US markets rose on Friday after Egyptian President Hosni Mubarak stepped down. The S&P 500 rose 7.28 points or 0.55% to 1,329.15, while the Dow gained 43.97 points or 0.36% to 12,273.26. For the week, the S&P 500 was up 1.4%, while the Dow gained 1.5%.
Investors were relieved to see a resolution in the crisis in Egypt. The president also stepped down before things deteriorated further in a nation with the Suez Canal and oil pipelines.
Oil and gold weaken
With a resolution of the situation in Egypt, the price of oil and gold fell. NYMEX crude fell $1.15 or 1.33% on Friday to $85.58, its lowest level since November 30th. Meanwhile, gold futures fell $2.10 or 0.2% to $1,360.4/ounce.
China raises interest rates again
On Tuesday, China raised interest rates once again to cool the country's inflation. It was the third interest rate hike since tightening measures began in recent months. The 1-year savings rate was hiked by 25 bp to 3%, while the lending rate rose 25 bp to 6.06%.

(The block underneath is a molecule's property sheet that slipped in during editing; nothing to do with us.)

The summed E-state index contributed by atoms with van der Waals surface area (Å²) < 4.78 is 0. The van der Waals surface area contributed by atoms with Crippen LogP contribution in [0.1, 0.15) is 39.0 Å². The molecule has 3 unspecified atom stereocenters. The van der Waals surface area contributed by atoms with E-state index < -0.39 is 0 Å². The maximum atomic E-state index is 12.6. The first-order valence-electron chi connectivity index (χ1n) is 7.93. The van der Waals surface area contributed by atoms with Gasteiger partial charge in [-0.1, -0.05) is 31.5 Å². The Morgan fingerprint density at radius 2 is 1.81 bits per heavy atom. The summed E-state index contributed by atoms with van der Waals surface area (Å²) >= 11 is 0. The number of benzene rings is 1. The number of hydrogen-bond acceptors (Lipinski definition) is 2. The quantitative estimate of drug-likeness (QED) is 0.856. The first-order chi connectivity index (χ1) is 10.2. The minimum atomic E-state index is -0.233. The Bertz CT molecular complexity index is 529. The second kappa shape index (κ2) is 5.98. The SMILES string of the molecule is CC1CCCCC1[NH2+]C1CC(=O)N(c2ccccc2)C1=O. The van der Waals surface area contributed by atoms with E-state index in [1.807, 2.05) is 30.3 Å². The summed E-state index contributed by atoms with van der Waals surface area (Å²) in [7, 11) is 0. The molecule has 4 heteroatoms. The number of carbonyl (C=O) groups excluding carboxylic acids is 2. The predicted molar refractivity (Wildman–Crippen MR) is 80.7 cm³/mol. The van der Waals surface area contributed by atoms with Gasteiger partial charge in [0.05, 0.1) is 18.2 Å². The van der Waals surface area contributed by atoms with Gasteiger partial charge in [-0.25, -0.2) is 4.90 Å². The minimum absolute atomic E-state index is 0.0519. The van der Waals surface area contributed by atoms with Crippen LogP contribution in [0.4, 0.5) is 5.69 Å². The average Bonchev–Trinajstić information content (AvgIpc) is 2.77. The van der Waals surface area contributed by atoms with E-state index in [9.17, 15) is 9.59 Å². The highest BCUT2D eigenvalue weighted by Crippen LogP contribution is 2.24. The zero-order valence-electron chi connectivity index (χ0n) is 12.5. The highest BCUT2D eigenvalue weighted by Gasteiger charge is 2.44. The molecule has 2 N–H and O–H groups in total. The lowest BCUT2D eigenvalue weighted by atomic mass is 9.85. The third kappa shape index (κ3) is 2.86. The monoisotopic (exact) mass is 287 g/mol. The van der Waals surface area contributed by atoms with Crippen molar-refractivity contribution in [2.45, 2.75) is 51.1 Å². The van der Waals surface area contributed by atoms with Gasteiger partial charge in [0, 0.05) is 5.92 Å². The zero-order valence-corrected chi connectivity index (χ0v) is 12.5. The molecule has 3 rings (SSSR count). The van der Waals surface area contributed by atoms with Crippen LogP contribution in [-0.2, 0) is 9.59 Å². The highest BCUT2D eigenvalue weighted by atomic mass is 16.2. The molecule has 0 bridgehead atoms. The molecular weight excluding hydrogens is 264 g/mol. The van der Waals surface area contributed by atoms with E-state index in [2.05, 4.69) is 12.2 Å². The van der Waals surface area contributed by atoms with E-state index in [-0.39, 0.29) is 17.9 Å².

Germany and France not getting support
Germany and France are pushing for other euro zone nations to adopt their proposed competitiveness pact. The agreement includes indexing wages and guarantees on debt limits. Germany has agreed to boost the EFSF (European Financial Stability Fund) if the other euro zone members accept the deal. However, other nations are opposing the changes that the agreement would bring.
Outlook for this week
With a 27% rally in the S&P 500 since late August, it appears that markets are running out of good news. The interest rate hike in China on Tuesday is the perfect example of the strong inflation occurring in emerging markets. Governments are trying desperately to clamp down on inflation, and the result will weaken economic growth. While the euro zone has been quiet in recent weeks, bad news could emerge from the region at any time. Thus, investors can expect markets to move sideways and lower this week.